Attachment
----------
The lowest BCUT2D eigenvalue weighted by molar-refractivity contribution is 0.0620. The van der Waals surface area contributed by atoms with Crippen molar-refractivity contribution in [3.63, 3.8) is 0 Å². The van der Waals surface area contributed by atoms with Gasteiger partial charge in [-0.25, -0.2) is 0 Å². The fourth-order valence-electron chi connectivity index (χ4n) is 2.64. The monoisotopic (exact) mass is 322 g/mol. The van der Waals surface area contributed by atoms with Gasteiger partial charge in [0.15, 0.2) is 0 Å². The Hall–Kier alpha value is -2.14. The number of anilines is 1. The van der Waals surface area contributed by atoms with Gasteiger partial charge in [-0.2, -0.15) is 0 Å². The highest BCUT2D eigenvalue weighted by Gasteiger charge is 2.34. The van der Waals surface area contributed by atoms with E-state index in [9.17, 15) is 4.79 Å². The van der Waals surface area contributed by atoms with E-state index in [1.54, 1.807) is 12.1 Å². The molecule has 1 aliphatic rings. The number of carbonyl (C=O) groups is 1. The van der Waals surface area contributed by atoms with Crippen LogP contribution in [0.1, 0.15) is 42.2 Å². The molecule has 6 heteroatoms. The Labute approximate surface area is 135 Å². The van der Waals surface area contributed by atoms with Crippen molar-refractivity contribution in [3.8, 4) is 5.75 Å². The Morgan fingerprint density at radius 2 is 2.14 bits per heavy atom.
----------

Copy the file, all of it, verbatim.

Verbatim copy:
The lowest BCUT2D eigenvalue weighted by molar-refractivity contribution is 0.0620. The van der Waals surface area contributed by atoms with Crippen molar-refractivity contribution in [3.63, 3.8) is 0 Å². The van der Waals surface area contributed by atoms with Gasteiger partial charge in [-0.25, -0.2) is 0 Å². The fourth-order valence-electron chi connectivity index (χ4n) is 2.64. The monoisotopic (exact) mass is 322 g/mol. The van der Waals surface area contributed by atoms with Gasteiger partial charge in [0.15, 0.2) is 0 Å². The Hall–Kier alpha value is -2.14. The number of anilines is 1. The van der Waals surface area contributed by atoms with Gasteiger partial charge in [-0.2, -0.15) is 0 Å². The highest BCUT2D eigenvalue weighted by Gasteiger charge is 2.34. The van der Waals surface area contributed by atoms with E-state index in [9.17, 15) is 4.79 Å². The van der Waals surface area contributed by atoms with E-state index in [1.54, 1.807) is 12.1 Å². The molecule has 1 aliphatic rings. The number of carbonyl (C=O) groups is 1. The van der Waals surface area contributed by atoms with Crippen LogP contribution in [0.1, 0.15) is 42.2 Å². The molecule has 6 heteroatoms. The Labute approximate surface area is 135 Å². The van der Waals surface area contributed by atoms with Crippen molar-refractivity contribution in [3.8, 4) is 5.75 Å². The Morgan fingerprint density at radius 2 is 2.14 bits per heavy atom.